Rather than concentrating on prominent programs such as NASA (the United States) and ROSCOSMOS (Russia), emerging national space programs from China (CNSA) and India (ISRO) were the main pillars of our research.

We demonstrated their prospects based on their innovative achievements and analyzed their capabilities under a “power-concentrated” bipolar space system. Specifically, the Indian Space Research Organization offers a cost-effective method of launching rockets into space despite being labeled as a “third world-developing country”. On the other hand, the Chinese Space Agency has emerged as a technological innovator that may surpass organizational predecessors in the international community by 2025.

Overall, the existing system may face inclusive accessibility in the near future from emerging national space programs and even multinational corporations.

Why did you choose your theme?

Our rationale for our topic selection is to find a subject that is (1) unique and eye-catching, (2) engaged politically in international relations, and (3) relatable to a general audience.

Since we use international relations theories (postcolonialism, realism, and liberalism…) to elucidate historical patterns and highlight issues embedded within global systems, we decided that the politically competitive climate of national space exploration programs and their respective space projects would be worth delving into. Through critical approaches and theories, our team questions the bipolar international structure orbiting national space programs.

What questions and comments did you receive at the Zemi Research Convention, and which made the most impact on your group?

Although our research scope focused on state-to-state relations, some questions mentioned the significant roles of corporations and companies in supporting national space programs or launching their space projects. This convinced the audience of the academic prospects in our research topic.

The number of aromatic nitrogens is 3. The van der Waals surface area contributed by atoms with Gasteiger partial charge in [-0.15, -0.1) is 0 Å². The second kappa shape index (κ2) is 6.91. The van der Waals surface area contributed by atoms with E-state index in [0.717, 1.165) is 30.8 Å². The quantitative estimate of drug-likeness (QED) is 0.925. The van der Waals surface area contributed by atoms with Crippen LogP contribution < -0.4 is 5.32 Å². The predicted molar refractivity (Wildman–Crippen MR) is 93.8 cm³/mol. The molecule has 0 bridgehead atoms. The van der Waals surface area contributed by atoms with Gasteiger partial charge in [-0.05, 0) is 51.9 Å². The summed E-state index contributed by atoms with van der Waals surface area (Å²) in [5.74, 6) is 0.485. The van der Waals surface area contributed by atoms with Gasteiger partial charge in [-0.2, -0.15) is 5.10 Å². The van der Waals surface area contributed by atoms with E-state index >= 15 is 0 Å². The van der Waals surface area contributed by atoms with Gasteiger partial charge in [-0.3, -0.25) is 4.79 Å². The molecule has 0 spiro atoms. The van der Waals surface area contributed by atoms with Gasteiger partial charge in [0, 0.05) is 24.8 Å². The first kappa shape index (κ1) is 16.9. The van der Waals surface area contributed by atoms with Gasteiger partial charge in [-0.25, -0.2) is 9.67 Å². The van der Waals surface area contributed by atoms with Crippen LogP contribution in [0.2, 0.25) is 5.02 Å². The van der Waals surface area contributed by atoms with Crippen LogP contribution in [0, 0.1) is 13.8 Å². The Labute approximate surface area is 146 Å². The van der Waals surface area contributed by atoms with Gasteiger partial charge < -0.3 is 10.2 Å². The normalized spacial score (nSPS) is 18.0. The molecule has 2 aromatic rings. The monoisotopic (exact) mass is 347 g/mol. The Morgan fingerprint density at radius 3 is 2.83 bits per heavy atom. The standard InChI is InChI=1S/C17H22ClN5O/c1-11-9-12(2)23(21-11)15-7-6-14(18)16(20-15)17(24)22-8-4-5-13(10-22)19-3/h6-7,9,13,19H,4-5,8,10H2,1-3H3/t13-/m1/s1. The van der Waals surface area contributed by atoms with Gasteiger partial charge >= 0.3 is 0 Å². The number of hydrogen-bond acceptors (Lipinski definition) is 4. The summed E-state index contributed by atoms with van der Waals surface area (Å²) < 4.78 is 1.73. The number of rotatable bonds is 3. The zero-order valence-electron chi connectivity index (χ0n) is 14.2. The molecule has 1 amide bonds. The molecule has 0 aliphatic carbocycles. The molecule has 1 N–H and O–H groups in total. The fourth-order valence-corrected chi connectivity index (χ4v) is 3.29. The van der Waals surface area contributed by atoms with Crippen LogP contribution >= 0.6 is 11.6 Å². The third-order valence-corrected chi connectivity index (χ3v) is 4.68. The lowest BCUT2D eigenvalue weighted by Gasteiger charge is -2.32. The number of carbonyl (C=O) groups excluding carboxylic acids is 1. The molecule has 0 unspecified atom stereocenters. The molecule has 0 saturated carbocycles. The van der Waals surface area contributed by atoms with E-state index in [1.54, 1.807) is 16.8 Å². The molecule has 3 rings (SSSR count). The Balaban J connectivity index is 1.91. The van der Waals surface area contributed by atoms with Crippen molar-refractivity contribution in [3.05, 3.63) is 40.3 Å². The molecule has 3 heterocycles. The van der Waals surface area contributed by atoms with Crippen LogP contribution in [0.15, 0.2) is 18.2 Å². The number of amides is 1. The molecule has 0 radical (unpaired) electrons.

It was both entertaining and amusing to see the audience enjoy discussing with the presenters and vice versa. I believe the training we experienced in in-class discussions and debates made each presenter intelligible and engaging to each person in the audience.

What kind of things did you experience as a group leading up to the convention?

Since we have members with different nationalities and backgrounds, we struggled in compiling various interesting ideas and opinions into one unified research project. Nevertheless, we enjoyed the process of exchanging creative and novel ideas with each member. I learned plenty from my fellow classmates. As the one organizing the team, I put effort and time into listening to each voice in the team while arranging an “easy to communicate” environment.

What did you learn through the Zemi Research Convention you can apply to your future career?

Despite the difficulties we encountered during the preparation process, I learned the importance of team building, transparent communication, and team management when tackling team-based projects. I hope to utilize this acquired experience and knowledge in the future to support those whom I will cooperate with in achieving a certain goal.

Message to the next year's participants.

IR research can be anything. You can be creative, you can be unique, and you can be anything you want.

Challenging yourself in a global and diverse space is the epitome of studying international relations. There is no need to be intimidated, Ataka Zemi and any other seminars are very engaging and supportive. Take your time to select what seminar suits you best. Good Luck and enjoy this time of your college life.

Also, we strongly encourage Japanese students to participate in English presentations!!

February 2023